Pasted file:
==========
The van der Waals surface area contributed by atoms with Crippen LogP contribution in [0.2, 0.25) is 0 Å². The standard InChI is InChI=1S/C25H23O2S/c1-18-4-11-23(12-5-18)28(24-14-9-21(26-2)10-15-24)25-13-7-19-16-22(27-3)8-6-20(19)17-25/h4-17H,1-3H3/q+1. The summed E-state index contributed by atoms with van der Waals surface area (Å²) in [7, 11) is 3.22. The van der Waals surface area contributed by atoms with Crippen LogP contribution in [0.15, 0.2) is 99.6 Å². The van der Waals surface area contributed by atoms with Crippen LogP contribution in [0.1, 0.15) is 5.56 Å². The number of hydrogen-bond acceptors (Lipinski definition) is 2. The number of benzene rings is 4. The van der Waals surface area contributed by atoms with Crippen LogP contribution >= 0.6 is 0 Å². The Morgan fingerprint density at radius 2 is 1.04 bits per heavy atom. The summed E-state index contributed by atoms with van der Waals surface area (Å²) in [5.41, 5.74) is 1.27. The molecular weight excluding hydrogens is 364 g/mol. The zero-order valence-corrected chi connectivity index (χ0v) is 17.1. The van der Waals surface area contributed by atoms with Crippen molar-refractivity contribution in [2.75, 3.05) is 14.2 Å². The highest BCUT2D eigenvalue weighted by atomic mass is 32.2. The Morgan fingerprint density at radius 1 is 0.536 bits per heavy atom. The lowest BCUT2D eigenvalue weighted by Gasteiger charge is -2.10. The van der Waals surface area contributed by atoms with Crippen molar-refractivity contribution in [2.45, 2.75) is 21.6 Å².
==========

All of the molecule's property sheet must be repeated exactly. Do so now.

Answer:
The van der Waals surface area contributed by atoms with Crippen LogP contribution in [0.2, 0.25) is 0 Å². The standard InChI is InChI=1S/C25H23O2S/c1-18-4-11-23(12-5-18)28(24-14-9-21(26-2)10-15-24)25-13-7-19-16-22(27-3)8-6-20(19)17-25/h4-17H,1-3H3/q+1. The summed E-state index contributed by atoms with van der Waals surface area (Å²) in [7, 11) is 3.22. The van der Waals surface area contributed by atoms with Crippen LogP contribution in [0.15, 0.2) is 99.6 Å². The van der Waals surface area contributed by atoms with Crippen LogP contribution in [0.1, 0.15) is 5.56 Å². The number of hydrogen-bond acceptors (Lipinski definition) is 2. The number of benzene rings is 4. The van der Waals surface area contributed by atoms with Crippen LogP contribution >= 0.6 is 0 Å². The Morgan fingerprint density at radius 2 is 1.04 bits per heavy atom. The summed E-state index contributed by atoms with van der Waals surface area (Å²) in [5.41, 5.74) is 1.27. The molecular weight excluding hydrogens is 364 g/mol. The zero-order valence-corrected chi connectivity index (χ0v) is 17.1. The van der Waals surface area contributed by atoms with Crippen molar-refractivity contribution in [2.75, 3.05) is 14.2 Å². The highest BCUT2D eigenvalue weighted by atomic mass is 32.2. The Morgan fingerprint density at radius 1 is 0.536 bits per heavy atom. The lowest BCUT2D eigenvalue weighted by Gasteiger charge is -2.10. The van der Waals surface area contributed by atoms with Crippen molar-refractivity contribution in [2.45, 2.75) is 21.6 Å².